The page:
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Smart technologies for sustainable business model: Adaptation challenges and prospects in economic and cultural drift


Special issue call for papers from Management Decision

Guest editors
Rosa Lombardi (supervising guest editor), Sapienza University of Rome, Italy
Paola Paoloni, Sapienza University of Rome, Italy
Zhanna Belyaeva, Ural Federal University, Russia
Riad Shams, Ural Federal University, Russia 

In information and communication technology (ICT) research and practice, smart technology is characterized as “self-monitoring, analysis and reporting technology (SMART)” (Mashhadi et al., 2018, p.1108) that is, generally, able to take decision to adapt with the changing environment instantly, based on analysing the preceding and new information that the technology collects and stores in its memory, in support of its own artificial intelligence. The purpose of smart technology is to create, deliver and manage intelligent products/services and/or experiences, which is characterized by intensive information sharing for optimal and sustainable value creation or co-creation (Gretzel et al., 2015).  In this context, smart technologies have received greater attention in recent years in business and management practice (Lombardi, 2019 forthcoming), in order to offer products or services more competitively, sustainably, and with optimized value for the involved stakeholders. For example, in the tourism and culinary industry, entrepreneurs are experimenting with robots (i.e. artificial intelligence) to not only replace the waiters/waitresses, but also the chefs (Holley, 2018). In the contemporary broadcasting industry, the mega events such as Olympic, World Cup Football and other events are broadcasted, based on a broadcasting system that is supported by the Internet of Things (IoT) (Trequattrini et al., 2016), which is defined as “the interconnection via the internet of (several) computing devices…, enabling them to send and receive data (instantly)” (Fletcher, 2015, p. 20). Regrettably, “the concept of smart technology itself has however been scarcely defined and conceptualized beyond technological fields and perspectives” (Lee, 2012; as cited in Neuhofer et al., 2015, p. 243).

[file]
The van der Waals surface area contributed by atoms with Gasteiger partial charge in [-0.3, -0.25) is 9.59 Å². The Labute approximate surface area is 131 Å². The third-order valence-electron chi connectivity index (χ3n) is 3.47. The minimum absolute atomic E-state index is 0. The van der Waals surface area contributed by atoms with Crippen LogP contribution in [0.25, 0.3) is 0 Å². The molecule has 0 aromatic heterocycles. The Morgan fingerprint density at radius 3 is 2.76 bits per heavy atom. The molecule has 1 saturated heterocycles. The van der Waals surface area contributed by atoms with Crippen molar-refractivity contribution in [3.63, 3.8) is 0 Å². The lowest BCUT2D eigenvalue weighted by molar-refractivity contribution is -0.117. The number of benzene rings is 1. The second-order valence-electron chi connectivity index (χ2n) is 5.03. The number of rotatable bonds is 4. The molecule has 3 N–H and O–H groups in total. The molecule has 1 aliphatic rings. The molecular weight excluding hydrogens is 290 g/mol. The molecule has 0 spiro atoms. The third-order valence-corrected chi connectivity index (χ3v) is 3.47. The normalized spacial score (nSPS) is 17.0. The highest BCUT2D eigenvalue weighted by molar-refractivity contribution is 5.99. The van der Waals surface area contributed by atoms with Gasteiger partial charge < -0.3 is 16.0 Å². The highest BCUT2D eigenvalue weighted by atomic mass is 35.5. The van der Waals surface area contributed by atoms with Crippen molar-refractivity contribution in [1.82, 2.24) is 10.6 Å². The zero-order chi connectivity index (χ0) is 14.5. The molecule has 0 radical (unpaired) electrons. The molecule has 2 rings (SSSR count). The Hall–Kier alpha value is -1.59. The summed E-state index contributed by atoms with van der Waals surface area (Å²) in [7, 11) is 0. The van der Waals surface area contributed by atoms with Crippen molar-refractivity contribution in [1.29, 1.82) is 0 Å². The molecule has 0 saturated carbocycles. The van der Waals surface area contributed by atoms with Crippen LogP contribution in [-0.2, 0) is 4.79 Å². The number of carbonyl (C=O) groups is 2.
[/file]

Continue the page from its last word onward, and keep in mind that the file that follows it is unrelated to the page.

Consequently, such lack of understanding and inadequate definition of smart technology beyond the ICT field brings a critical challenge to comprehensively understand the extent that should be followed to adapt smart technologies in particular business management context, in order to fully capitalize with the smart technology for sustainably designing, implementing and monitoring smart technology-centred business and management models. A common challenge for sustainably adapting smart technology in business and management is it extends the risk of increased unemployment in the long-run. For example, the artificial intelligence, such as robots replace the waiters, waitresses and chefs. The blockchain technology-centred ATMs take the jobs of banks’ customer service attendants and/or cashiers. In general, effective data management is instrumental for sustainably designing, implementing and monitoring any smart technology. However, in terms of data management, storage and stakeholder privacy, the giant corporations, such as “Facebook is at the center of a huge privacy controversy” (Newman and Farrell, 2015, np). Denoting to the recent indignity of Facebook’s data mismanagement, it is reported that “it was not just the user’s profile data that was harvested, but also that of their friends” (McNamee and Parakilas, 2018, np). There are also many other examples of inappropriate management of data in business practice in recent years, such as in Tesco (McDonald, 2017), Thomson Reuters and LexisNexis (O'Grady, 2017). As a result, in business management, the big data-centred smart technology implementation often leads to wrong decision making (Barth, 2017). In support of this view, Mikalef et al. (2017) also argue that “big data and analytics are also challenging existing modes of business and well-established companies” (np).